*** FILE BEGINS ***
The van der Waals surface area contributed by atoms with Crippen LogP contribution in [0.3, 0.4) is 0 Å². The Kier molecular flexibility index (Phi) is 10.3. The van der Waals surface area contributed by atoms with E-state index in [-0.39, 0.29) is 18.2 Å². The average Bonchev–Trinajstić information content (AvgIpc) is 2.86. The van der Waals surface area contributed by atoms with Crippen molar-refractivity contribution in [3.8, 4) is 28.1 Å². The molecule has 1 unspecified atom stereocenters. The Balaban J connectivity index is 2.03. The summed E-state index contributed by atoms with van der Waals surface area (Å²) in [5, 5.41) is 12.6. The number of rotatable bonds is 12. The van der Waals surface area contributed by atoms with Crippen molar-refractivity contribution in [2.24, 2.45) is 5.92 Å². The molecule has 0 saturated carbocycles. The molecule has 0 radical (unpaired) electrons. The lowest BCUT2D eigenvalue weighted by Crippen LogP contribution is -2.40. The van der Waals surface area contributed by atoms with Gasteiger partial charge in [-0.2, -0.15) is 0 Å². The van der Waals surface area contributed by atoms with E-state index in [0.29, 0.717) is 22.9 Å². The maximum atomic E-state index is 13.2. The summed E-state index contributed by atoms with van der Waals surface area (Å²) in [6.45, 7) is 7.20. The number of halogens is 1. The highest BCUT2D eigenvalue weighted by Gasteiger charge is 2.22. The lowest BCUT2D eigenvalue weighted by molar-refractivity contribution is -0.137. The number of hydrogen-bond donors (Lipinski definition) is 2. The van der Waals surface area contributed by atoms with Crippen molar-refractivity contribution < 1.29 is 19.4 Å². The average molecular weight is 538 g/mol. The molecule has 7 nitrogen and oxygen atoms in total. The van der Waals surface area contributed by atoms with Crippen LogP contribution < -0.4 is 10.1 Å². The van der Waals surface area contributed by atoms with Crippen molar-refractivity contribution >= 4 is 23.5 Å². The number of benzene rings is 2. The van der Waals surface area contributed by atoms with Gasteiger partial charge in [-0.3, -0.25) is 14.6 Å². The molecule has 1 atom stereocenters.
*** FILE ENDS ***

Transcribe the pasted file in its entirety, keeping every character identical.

The van der Waals surface area contributed by atoms with Crippen LogP contribution in [0.3, 0.4) is 0 Å². The Kier molecular flexibility index (Phi) is 10.3. The van der Waals surface area contributed by atoms with E-state index in [-0.39, 0.29) is 18.2 Å². The average Bonchev–Trinajstić information content (AvgIpc) is 2.86. The van der Waals surface area contributed by atoms with Crippen molar-refractivity contribution in [3.8, 4) is 28.1 Å². The molecule has 1 unspecified atom stereocenters. The Balaban J connectivity index is 2.03. The summed E-state index contributed by atoms with van der Waals surface area (Å²) in [5, 5.41) is 12.6. The number of rotatable bonds is 12. The van der Waals surface area contributed by atoms with Crippen molar-refractivity contribution in [2.24, 2.45) is 5.92 Å². The molecule has 0 saturated carbocycles. The molecule has 0 radical (unpaired) electrons. The lowest BCUT2D eigenvalue weighted by Crippen LogP contribution is -2.40. The van der Waals surface area contributed by atoms with Gasteiger partial charge in [-0.2, -0.15) is 0 Å². The van der Waals surface area contributed by atoms with E-state index in [0.29, 0.717) is 22.9 Å². The maximum atomic E-state index is 13.2. The summed E-state index contributed by atoms with van der Waals surface area (Å²) in [6.45, 7) is 7.20. The number of halogens is 1. The highest BCUT2D eigenvalue weighted by Gasteiger charge is 2.22. The lowest BCUT2D eigenvalue weighted by molar-refractivity contribution is -0.137. The number of hydrogen-bond donors (Lipinski definition) is 2. The van der Waals surface area contributed by atoms with Crippen molar-refractivity contribution < 1.29 is 19.4 Å². The average molecular weight is 538 g/mol. The molecule has 7 nitrogen and oxygen atoms in total. The van der Waals surface area contributed by atoms with Crippen LogP contribution < -0.4 is 10.1 Å². The van der Waals surface area contributed by atoms with Crippen molar-refractivity contribution >= 4 is 23.5 Å². The number of benzene rings is 2. The van der Waals surface area contributed by atoms with Gasteiger partial charge in [-0.3, -0.25) is 14.6 Å². The molecule has 1 atom stereocenters.